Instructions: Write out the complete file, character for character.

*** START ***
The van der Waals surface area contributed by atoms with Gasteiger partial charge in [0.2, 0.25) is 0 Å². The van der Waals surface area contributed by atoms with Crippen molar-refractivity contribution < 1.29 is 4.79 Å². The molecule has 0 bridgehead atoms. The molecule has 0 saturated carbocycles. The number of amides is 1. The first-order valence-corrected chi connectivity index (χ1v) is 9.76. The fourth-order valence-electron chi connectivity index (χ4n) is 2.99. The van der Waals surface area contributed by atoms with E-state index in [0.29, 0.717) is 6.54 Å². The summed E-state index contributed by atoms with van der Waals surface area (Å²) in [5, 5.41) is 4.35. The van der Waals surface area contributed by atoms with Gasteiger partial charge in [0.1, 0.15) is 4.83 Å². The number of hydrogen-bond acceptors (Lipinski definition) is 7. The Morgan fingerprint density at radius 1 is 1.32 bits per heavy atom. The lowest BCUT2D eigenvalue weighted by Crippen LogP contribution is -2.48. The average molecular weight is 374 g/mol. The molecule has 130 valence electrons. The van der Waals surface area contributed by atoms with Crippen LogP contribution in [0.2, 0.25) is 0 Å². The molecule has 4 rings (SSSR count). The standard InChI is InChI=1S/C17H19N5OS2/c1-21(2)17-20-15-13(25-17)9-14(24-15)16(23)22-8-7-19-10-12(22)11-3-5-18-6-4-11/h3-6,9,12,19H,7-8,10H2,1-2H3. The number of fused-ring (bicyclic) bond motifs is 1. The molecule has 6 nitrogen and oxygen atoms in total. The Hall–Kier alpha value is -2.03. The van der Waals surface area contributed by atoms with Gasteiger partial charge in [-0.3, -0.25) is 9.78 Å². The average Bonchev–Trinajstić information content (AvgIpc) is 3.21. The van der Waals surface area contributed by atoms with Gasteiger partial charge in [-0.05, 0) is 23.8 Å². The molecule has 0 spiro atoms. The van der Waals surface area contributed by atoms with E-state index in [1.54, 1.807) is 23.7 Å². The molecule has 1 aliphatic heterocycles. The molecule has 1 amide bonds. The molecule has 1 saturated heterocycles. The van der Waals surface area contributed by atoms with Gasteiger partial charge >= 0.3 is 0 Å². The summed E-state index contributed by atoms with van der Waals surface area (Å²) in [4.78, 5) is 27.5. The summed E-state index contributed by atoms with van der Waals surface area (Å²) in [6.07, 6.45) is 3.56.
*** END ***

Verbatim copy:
The van der Waals surface area contributed by atoms with Gasteiger partial charge in [0.2, 0.25) is 0 Å². The van der Waals surface area contributed by atoms with Crippen molar-refractivity contribution < 1.29 is 4.79 Å². The molecule has 0 bridgehead atoms. The molecule has 0 saturated carbocycles. The number of amides is 1. The first-order valence-corrected chi connectivity index (χ1v) is 9.76. The fourth-order valence-electron chi connectivity index (χ4n) is 2.99. The van der Waals surface area contributed by atoms with E-state index in [0.29, 0.717) is 6.54 Å². The summed E-state index contributed by atoms with van der Waals surface area (Å²) in [5, 5.41) is 4.35. The van der Waals surface area contributed by atoms with Gasteiger partial charge in [0.1, 0.15) is 4.83 Å². The number of hydrogen-bond acceptors (Lipinski definition) is 7. The Morgan fingerprint density at radius 1 is 1.32 bits per heavy atom. The lowest BCUT2D eigenvalue weighted by Crippen LogP contribution is -2.48. The average molecular weight is 374 g/mol. The molecule has 130 valence electrons. The van der Waals surface area contributed by atoms with Crippen LogP contribution in [0.2, 0.25) is 0 Å². The molecule has 4 rings (SSSR count). The standard InChI is InChI=1S/C17H19N5OS2/c1-21(2)17-20-15-13(25-17)9-14(24-15)16(23)22-8-7-19-10-12(22)11-3-5-18-6-4-11/h3-6,9,12,19H,7-8,10H2,1-2H3. The number of fused-ring (bicyclic) bond motifs is 1. The molecule has 6 nitrogen and oxygen atoms in total. The Hall–Kier alpha value is -2.03. The van der Waals surface area contributed by atoms with Gasteiger partial charge in [-0.3, -0.25) is 9.78 Å². The average Bonchev–Trinajstić information content (AvgIpc) is 3.21. The van der Waals surface area contributed by atoms with Gasteiger partial charge in [-0.05, 0) is 23.8 Å². The molecule has 0 spiro atoms. The van der Waals surface area contributed by atoms with E-state index in [1.54, 1.807) is 23.7 Å². The molecule has 1 aliphatic heterocycles. The molecule has 1 amide bonds. The molecule has 1 saturated heterocycles. The van der Waals surface area contributed by atoms with Gasteiger partial charge >= 0.3 is 0 Å². The summed E-state index contributed by atoms with van der Waals surface area (Å²) in [4.78, 5) is 27.5. The summed E-state index contributed by atoms with van der Waals surface area (Å²) in [6.07, 6.45) is 3.56.